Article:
Hot Docs has come and gone for another year. The 2017 edition of the event featured 228 films from across the planet, and we hope you had a chance to see at least some of the ones that interested you. There's plenty of coverage of the annual event in Toronto media, so out of the long list of films this year, our mission is always to find and highlight the films which focus on architecture and urban issues. This year we found a dozen of those, and from that batch there were a few award winners, as announced this weekend and earlier today.

The Villaways, setting for Unarmed Verses, image courtesy of Hot DocsThe Villaways, setting for Unarmed Verses, image courtesy of Hot Docs

Among the award winners is Unarmed Verses, taking the jury's award for Best Canadian Feature Documentary and $10,000. The story of growing up in a TCHC complex in North York that's in the throes of redevelopment, Charles Officer's film focuses on Francine Valentine, a 12-year-old who finds her voice during an uncertain time for herself, her family, and a whole neighbourhood that will have to move.

Frozen Norilsk, Siberia, from A Moon of Nickel and Ice, image courtesy of Hot DoFrozen Norilsk, Siberia, from A Moon of Nickel and Ice, image courtesy of Hot Docs

The Emerging Canadian Filmmaker award went to François Jacob for his film A Moon of Nickel and Ice, looking at life in the remote and normally restricted Russian industrial city of Norilsk. Things may have changed somewhat for the better since the days of the Soviet regime, but not enough for most people in this treeless Siberian outpost who mostly seem to be planning their escape.

An indigenous Brazilian looks over at Maracaña Stadium in State of Exception, imAn indigenous Brazilian looks over at Maracaña Stadium in State of Exception, image courtesy of Hot Docs

Films we highlighted also did well in the Hot Docs Audience Award voting. While the winner—Rumble: The Indians Who Rocked The World—wasn't on our list, Unarmed Verses can in 8th, State of Exception came in 11th, Last Men in Aleppo came in 15th, and Shadowman came in 20th. The full list is here, and we hope that all of these films and more will be available to see again soon!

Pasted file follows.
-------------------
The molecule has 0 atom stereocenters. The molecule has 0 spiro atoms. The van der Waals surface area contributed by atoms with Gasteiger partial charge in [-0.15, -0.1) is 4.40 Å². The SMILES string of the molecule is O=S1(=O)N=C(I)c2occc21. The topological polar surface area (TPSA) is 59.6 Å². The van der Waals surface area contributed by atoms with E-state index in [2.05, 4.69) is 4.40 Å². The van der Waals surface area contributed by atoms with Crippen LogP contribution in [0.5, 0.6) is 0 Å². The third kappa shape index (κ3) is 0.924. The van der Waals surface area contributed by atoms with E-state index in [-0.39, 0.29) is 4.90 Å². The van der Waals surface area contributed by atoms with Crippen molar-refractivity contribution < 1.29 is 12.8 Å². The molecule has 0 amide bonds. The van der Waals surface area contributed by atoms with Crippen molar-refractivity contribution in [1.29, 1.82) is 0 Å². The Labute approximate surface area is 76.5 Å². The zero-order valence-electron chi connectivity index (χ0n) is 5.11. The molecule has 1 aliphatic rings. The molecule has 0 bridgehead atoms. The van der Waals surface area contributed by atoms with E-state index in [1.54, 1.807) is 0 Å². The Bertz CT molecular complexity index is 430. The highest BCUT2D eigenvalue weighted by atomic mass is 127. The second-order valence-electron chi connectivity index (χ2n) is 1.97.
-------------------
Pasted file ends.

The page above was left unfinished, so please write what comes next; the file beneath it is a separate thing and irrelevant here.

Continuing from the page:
We'll try to alert you to opportunities to see these films and the others we highlighted as they return to theatres or show up on television, but there are some films that are ready and waiting for you now.

 Battle For The City, image courtesy of TIFF.netCitizen Jane: Battle For The City, image courtesy of TIFF.net

If you haven't caught it yet, you might like to head down to the TIFF Bell Lightbox to catch the excellent Citizen Jane: Battle For The City while it is still on there. As of May 26, the film—which chronicles Jane Jacobs' fight to preserve Manhattan neighbourhoods in the face of Robert Moses' expressway plans, and which contains engrossing images of mid-20th century city life (and destruction)—moves to the Hot Docs Ted Rogers Cinema at Bloor and Bathurst. 

 No Fixed Address, image courtesy of Hot DocsVancouver: No Fixed Address, image courtesy of Hot Docs

Of this year's batch of UT-highlighted Hot Docs films, the first to show up in a regular run will be Vancouver: No Fixed Address, where you just may be treated to a preview of Toronto's real estate scene, a year or two from now. (You think the real estate market is crazy here now? This film will give you a deeper knowledge of what's going on in Vancouver now: it's a notch or two crazier than here—for the moment!)

Design Movements in the 19th and 20th Centuries, image courtesy of Hot DocsDesign Movements in the 19th and 20th Centuries, image courtesy of Hot Docs

The Hot Docs Cinema will also be presenting a six-week course on Thursday mornings starting May 25 that may interest those of you with flexible schedules. Curious Minds: By Design tackles Design Movements in the 19th and 20th Centuries. Get more info at this link!

Happy cinema-going!